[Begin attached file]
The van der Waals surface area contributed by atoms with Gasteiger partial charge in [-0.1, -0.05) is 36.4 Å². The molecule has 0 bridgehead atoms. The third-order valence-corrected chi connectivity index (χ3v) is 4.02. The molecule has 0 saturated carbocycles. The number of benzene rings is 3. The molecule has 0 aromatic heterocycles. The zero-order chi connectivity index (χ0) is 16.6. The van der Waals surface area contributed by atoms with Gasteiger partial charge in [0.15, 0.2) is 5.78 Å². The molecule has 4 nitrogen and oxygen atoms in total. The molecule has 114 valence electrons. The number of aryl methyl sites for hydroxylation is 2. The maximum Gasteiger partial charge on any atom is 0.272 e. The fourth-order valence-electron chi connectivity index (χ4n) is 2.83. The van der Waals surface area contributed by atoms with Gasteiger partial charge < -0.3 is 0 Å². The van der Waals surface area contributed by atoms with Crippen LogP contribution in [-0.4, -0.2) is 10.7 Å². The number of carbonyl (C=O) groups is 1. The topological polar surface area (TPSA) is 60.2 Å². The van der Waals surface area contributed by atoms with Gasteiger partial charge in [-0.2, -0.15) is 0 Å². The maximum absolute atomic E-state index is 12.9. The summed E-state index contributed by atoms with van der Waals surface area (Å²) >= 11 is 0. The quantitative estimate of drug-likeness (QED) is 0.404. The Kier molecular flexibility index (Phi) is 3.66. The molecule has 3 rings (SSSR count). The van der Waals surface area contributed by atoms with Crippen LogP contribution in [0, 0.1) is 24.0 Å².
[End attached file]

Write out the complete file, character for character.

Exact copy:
The van der Waals surface area contributed by atoms with Gasteiger partial charge in [-0.1, -0.05) is 36.4 Å². The molecule has 0 bridgehead atoms. The third-order valence-corrected chi connectivity index (χ3v) is 4.02. The molecule has 0 saturated carbocycles. The number of benzene rings is 3. The molecule has 0 aromatic heterocycles. The zero-order chi connectivity index (χ0) is 16.6. The van der Waals surface area contributed by atoms with Gasteiger partial charge in [0.15, 0.2) is 5.78 Å². The molecule has 4 nitrogen and oxygen atoms in total. The molecule has 114 valence electrons. The number of aryl methyl sites for hydroxylation is 2. The maximum Gasteiger partial charge on any atom is 0.272 e. The fourth-order valence-electron chi connectivity index (χ4n) is 2.83. The van der Waals surface area contributed by atoms with Gasteiger partial charge < -0.3 is 0 Å². The van der Waals surface area contributed by atoms with Crippen LogP contribution in [-0.4, -0.2) is 10.7 Å². The number of carbonyl (C=O) groups is 1. The topological polar surface area (TPSA) is 60.2 Å². The van der Waals surface area contributed by atoms with Gasteiger partial charge in [-0.2, -0.15) is 0 Å². The maximum absolute atomic E-state index is 12.9. The summed E-state index contributed by atoms with van der Waals surface area (Å²) >= 11 is 0. The quantitative estimate of drug-likeness (QED) is 0.404. The Kier molecular flexibility index (Phi) is 3.66. The molecule has 3 rings (SSSR count). The van der Waals surface area contributed by atoms with Crippen LogP contribution in [0, 0.1) is 24.0 Å².